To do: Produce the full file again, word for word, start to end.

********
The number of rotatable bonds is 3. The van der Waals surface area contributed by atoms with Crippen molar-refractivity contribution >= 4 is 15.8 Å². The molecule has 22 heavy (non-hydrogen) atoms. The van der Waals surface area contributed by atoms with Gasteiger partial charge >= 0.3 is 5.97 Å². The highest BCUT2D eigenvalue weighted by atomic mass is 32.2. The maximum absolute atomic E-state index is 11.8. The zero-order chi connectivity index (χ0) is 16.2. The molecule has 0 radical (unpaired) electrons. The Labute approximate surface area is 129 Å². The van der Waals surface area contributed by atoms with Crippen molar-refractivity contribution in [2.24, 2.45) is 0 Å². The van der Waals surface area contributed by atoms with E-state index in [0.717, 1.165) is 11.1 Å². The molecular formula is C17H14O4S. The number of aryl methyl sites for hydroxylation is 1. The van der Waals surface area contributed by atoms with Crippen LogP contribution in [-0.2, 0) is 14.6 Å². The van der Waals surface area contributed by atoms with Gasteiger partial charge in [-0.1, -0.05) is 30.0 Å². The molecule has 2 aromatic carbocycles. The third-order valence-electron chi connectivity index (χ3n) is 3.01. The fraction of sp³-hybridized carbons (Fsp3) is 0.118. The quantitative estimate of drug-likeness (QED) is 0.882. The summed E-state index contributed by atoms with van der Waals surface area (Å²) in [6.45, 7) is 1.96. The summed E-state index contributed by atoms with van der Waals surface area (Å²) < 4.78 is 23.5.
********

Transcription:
The number of rotatable bonds is 3. The van der Waals surface area contributed by atoms with Crippen molar-refractivity contribution >= 4 is 15.8 Å². The molecule has 22 heavy (non-hydrogen) atoms. The van der Waals surface area contributed by atoms with Gasteiger partial charge >= 0.3 is 5.97 Å². The highest BCUT2D eigenvalue weighted by atomic mass is 32.2. The maximum absolute atomic E-state index is 11.8. The zero-order chi connectivity index (χ0) is 16.2. The molecule has 0 radical (unpaired) electrons. The Labute approximate surface area is 129 Å². The van der Waals surface area contributed by atoms with Crippen molar-refractivity contribution in [2.24, 2.45) is 0 Å². The van der Waals surface area contributed by atoms with E-state index in [0.717, 1.165) is 11.1 Å². The molecular formula is C17H14O4S. The number of aryl methyl sites for hydroxylation is 1. The van der Waals surface area contributed by atoms with Crippen LogP contribution in [-0.2, 0) is 14.6 Å². The van der Waals surface area contributed by atoms with Gasteiger partial charge in [-0.1, -0.05) is 30.0 Å². The molecule has 2 aromatic carbocycles. The third-order valence-electron chi connectivity index (χ3n) is 3.01. The fraction of sp³-hybridized carbons (Fsp3) is 0.118. The quantitative estimate of drug-likeness (QED) is 0.882. The summed E-state index contributed by atoms with van der Waals surface area (Å²) in [6.45, 7) is 1.96. The summed E-state index contributed by atoms with van der Waals surface area (Å²) < 4.78 is 23.5.